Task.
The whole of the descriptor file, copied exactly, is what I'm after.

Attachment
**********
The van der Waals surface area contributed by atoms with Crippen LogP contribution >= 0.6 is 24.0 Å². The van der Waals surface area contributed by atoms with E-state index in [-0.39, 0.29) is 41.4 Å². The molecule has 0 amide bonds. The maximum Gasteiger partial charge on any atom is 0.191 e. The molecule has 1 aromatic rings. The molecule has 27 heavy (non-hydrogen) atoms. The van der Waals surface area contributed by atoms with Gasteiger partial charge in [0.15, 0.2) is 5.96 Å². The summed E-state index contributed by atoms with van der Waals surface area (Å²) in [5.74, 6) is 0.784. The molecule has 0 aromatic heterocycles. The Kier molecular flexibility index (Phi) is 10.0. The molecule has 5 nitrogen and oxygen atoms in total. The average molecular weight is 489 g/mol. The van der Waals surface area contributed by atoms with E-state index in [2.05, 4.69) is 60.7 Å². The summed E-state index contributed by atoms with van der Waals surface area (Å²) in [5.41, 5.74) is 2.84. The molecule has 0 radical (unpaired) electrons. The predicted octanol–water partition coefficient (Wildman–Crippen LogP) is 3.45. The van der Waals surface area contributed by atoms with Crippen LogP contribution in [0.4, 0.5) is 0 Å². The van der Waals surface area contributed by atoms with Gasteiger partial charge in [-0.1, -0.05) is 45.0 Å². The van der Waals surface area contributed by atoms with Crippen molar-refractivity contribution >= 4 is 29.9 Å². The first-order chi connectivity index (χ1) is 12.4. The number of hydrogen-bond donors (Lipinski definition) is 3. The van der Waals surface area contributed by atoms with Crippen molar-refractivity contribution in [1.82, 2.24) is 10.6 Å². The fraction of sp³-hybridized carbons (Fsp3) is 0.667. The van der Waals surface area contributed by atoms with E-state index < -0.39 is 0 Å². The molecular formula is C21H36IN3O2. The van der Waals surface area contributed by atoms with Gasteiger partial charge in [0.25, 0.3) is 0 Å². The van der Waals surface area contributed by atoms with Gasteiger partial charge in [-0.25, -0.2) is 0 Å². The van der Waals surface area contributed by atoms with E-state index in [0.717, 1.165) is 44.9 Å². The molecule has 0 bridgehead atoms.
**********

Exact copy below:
The van der Waals surface area contributed by atoms with Crippen LogP contribution >= 0.6 is 24.0 Å². The van der Waals surface area contributed by atoms with E-state index in [-0.39, 0.29) is 41.4 Å². The molecule has 0 amide bonds. The maximum Gasteiger partial charge on any atom is 0.191 e. The molecule has 1 aromatic rings. The molecule has 27 heavy (non-hydrogen) atoms. The van der Waals surface area contributed by atoms with Gasteiger partial charge in [0.15, 0.2) is 5.96 Å². The summed E-state index contributed by atoms with van der Waals surface area (Å²) in [5.74, 6) is 0.784. The molecule has 0 aromatic heterocycles. The Kier molecular flexibility index (Phi) is 10.0. The molecule has 5 nitrogen and oxygen atoms in total. The average molecular weight is 489 g/mol. The van der Waals surface area contributed by atoms with E-state index in [2.05, 4.69) is 60.7 Å². The summed E-state index contributed by atoms with van der Waals surface area (Å²) in [5.41, 5.74) is 2.84. The molecule has 0 radical (unpaired) electrons. The predicted octanol–water partition coefficient (Wildman–Crippen LogP) is 3.45. The van der Waals surface area contributed by atoms with Crippen LogP contribution in [0.4, 0.5) is 0 Å². The van der Waals surface area contributed by atoms with Gasteiger partial charge in [-0.1, -0.05) is 45.0 Å². The van der Waals surface area contributed by atoms with Crippen molar-refractivity contribution >= 4 is 29.9 Å². The first-order chi connectivity index (χ1) is 12.4. The number of hydrogen-bond donors (Lipinski definition) is 3. The van der Waals surface area contributed by atoms with Crippen molar-refractivity contribution in [1.82, 2.24) is 10.6 Å². The fraction of sp³-hybridized carbons (Fsp3) is 0.667. The van der Waals surface area contributed by atoms with E-state index < -0.39 is 0 Å². The molecular formula is C21H36IN3O2. The van der Waals surface area contributed by atoms with Gasteiger partial charge in [0.25, 0.3) is 0 Å². The van der Waals surface area contributed by atoms with Gasteiger partial charge in [-0.25, -0.2) is 0 Å². The van der Waals surface area contributed by atoms with E-state index in [0.717, 1.165) is 44.9 Å². The molecule has 0 bridgehead atoms.